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Dollars and Sense: Demystifying College Financial Aid - Part One

By Francine Schwartz - Pathfinder Counseling LLC

It is early January.  For most high school seniors college applications are completed and there is a palpable sense of relief in the air.  For their parents however, the stress is ramping up.  There is anxiety surrounding financing the college education, often the second largest investment following the purchase of a home.  Not to worry.  I’ll share important information that will help you navigate the financial aid process and maximize those college dollars.  

Begin Early: College is an investment in your student’s future, therefore it is important to plan as far ahead as possible to ensure the best possible return. One rule of thumb is to finance college in thirds with 1/3 of college expenses funded through current income, 1/3 from savings and 1/3 from financial aid. Whatever your individual financial situation may be, it is important for students and parents to communicate about the amount that the family can realistically afford.  I always advise students to have a financial safety school: one that they can afford to attend should they not receive sufficient financial aid from the college or other sources, or if their family financial circumstances change. 

How much does College Cost?  The costs of college include direct costs such as tuition, fees, and room and board and indirect costs such as books, supplies, transportation, and other miscellaneous expenses, like those midnight pizza runs.   Annual college costs can range from $3,400 at a community college to over $60,000 for a private university. One little known program is “tuition break for New England residents.”  This program provides a tuition discount to New England residents when they enroll in approved degree programs at out-of-state public colleges and universities throughout New England. Visit www.nebhe.org/tuitionbreak for additional information.

What are the types of Financial Aid? There are two primary types of aid: Gift Aid, money that does not have to be repaid, which usually includes scholarships and grants, and Self-Help, which includes loans, and work-study.Federal tax incentives, although a relatively small component of financial aid, helps families recoup some of the money they have paid out for higher education.

Scholarships, or “merit aid”, are awarded to students in recognition of academic, athletic, artistic, or leadership abilities. Institutional aid comes directly from the colleges that award scholarships to students whom they wish to attract to their school. Many corporations, non-profit agencies, religious organizations, civic organizations, employers and unions have scholarship dollars. Often relatively few students apply for these, increasing your chances of being an award recipient. The school guidance office maintains lists of scholarships and their requirements. Frequently an essay and/or recommendations are necessary to apply.  Finally, there are legitimate online sources of scholarships where students complete a profile and receive email notifications for scholarship opportunities that match. One of the best web-based resources is: www.fastweb.com.  Please be aware ofscholarship scams on the web.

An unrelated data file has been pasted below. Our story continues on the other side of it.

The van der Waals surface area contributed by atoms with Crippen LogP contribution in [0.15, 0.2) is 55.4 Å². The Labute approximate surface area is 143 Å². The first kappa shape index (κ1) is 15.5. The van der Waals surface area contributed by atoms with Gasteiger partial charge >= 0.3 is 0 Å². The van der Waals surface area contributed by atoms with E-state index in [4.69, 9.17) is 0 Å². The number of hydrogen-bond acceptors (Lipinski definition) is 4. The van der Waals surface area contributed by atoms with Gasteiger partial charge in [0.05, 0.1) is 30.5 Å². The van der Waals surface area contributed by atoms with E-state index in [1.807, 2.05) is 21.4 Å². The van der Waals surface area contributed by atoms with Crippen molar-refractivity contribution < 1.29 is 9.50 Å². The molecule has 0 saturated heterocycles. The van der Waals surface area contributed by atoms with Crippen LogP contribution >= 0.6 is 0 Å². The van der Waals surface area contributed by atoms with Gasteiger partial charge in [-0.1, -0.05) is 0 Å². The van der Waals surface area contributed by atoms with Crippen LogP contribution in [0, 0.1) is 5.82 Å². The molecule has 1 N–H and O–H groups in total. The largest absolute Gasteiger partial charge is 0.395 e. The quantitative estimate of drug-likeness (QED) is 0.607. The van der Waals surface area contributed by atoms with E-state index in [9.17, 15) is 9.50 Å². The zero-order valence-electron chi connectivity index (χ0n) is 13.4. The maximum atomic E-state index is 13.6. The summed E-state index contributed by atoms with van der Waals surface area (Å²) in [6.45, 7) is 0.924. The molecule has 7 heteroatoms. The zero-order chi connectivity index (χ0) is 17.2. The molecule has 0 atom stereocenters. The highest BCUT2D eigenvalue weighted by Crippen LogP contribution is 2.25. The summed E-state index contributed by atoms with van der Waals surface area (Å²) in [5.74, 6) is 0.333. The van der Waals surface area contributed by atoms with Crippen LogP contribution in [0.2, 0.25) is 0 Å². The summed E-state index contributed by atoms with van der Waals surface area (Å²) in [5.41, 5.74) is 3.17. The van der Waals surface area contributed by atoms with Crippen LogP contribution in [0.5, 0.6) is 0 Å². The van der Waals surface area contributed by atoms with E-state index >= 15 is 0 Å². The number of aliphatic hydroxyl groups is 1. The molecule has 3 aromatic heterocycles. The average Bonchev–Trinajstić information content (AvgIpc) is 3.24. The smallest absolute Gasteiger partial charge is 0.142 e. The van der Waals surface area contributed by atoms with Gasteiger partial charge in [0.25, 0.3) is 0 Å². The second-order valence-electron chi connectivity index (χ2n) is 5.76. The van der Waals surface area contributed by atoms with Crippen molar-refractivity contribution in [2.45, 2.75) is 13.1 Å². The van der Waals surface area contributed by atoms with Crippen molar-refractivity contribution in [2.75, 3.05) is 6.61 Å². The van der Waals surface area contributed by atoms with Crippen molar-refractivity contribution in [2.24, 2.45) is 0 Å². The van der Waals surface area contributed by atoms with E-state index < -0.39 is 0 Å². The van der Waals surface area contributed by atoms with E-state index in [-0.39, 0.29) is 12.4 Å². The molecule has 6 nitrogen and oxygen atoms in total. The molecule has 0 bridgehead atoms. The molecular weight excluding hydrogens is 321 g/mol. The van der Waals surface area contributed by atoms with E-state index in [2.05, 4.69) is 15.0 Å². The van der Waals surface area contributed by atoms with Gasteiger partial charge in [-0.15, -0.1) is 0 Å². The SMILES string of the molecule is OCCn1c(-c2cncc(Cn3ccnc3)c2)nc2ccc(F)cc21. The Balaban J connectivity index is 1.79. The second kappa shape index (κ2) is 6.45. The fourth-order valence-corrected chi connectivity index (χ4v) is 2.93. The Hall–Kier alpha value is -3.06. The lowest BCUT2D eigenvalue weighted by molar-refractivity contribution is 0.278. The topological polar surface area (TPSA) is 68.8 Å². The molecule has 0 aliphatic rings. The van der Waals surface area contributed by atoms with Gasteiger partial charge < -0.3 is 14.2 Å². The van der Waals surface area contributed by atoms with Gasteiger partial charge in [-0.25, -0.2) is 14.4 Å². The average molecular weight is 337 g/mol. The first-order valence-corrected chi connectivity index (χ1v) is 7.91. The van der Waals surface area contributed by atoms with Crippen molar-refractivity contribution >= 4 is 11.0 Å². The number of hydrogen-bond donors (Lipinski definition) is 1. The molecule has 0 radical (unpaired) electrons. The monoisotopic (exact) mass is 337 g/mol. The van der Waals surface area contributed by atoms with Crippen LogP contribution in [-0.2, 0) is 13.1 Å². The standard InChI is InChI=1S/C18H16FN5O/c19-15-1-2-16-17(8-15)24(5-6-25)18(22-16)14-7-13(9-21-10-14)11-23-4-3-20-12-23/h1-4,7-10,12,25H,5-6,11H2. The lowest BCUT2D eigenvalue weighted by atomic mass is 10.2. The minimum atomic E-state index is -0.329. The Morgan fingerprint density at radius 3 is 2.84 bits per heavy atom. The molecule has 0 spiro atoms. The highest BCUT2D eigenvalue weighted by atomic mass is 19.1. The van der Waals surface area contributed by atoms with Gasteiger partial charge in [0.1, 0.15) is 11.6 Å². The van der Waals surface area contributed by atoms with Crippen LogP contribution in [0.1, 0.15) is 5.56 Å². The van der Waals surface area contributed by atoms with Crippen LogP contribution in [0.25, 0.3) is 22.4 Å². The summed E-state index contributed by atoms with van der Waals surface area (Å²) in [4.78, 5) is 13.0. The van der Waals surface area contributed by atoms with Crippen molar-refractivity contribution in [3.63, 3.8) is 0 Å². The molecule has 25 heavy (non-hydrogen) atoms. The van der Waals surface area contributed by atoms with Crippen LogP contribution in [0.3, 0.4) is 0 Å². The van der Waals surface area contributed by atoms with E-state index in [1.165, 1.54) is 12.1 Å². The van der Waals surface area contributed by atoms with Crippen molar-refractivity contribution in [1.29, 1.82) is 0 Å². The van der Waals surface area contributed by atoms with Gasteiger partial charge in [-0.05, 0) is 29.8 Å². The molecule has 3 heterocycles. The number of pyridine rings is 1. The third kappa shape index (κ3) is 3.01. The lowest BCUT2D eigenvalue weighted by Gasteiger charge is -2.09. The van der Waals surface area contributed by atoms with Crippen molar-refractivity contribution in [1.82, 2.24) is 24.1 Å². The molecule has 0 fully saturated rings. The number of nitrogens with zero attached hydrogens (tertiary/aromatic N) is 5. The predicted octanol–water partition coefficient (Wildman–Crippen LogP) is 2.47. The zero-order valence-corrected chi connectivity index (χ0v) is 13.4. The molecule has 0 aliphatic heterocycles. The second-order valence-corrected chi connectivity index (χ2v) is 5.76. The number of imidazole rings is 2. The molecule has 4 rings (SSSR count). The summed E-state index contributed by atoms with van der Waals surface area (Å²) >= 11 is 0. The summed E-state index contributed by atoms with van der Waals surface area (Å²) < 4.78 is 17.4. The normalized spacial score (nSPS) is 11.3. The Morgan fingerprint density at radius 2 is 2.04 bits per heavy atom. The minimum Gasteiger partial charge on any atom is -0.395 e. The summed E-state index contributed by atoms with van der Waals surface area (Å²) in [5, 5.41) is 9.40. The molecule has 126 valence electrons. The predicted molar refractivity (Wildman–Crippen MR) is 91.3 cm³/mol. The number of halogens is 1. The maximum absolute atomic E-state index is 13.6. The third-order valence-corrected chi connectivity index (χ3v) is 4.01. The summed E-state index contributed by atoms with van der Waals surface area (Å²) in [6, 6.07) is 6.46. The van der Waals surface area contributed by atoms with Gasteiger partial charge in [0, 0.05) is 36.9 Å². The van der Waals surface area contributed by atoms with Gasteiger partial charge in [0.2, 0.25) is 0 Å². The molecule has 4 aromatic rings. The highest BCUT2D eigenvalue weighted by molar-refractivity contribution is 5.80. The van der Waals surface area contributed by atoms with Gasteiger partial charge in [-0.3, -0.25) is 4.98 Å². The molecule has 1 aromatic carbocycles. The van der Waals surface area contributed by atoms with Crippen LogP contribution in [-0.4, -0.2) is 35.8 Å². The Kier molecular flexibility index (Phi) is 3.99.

Grants are awarded to students based on their financial need. The Pell Grant is the largest need-based grant provided by the federal government. Pell Grants are only given to students who show a high degree of financial need based on the Free Application for Federal Student Aid (FAFSA). Apply online at www.fafsa.ed.gov. Families can attend a free FAFSA help session on College Goal Sunday, Checkwww.collegegoalsundayusa.org for times and locations. Grants are also available through colleges, state agencies, corporations, non-profit agencies and civic organizations.

Work-study enables students to earn money for college expenses by designating an amount of money and providing the opportunity to secure a job, usually on campus. Eligibility for work-study is based on financial need.

With college costs increasing each year families are relying more heavily on loans.
The federal government offers low interest loan opportunities for both students and parents. These programs include the Federal Direct Stafford Loan and Perkins Loan programs for students and Direct PLUS Loans for parents and graduate students. To qualify for any of these programs families need to complete the FAFSA. If a subsidized loan is awarded the federal government pays all accruing interest while the student is attending college and during the six month grace period after the student leaves college. Subsidized loans are based on financial need. Unsubsidized loans are not based on financial need and interest is charged as soon as the disbursements are made.  Be a savvy consumer if you choose to borrow and limit the amount of student debt.

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Contact

Pathfinder Counseling LLC
College Bound Direction

Phone: 860-460-8829
Email: fschwartz@pathfindercounselingllc.com

 
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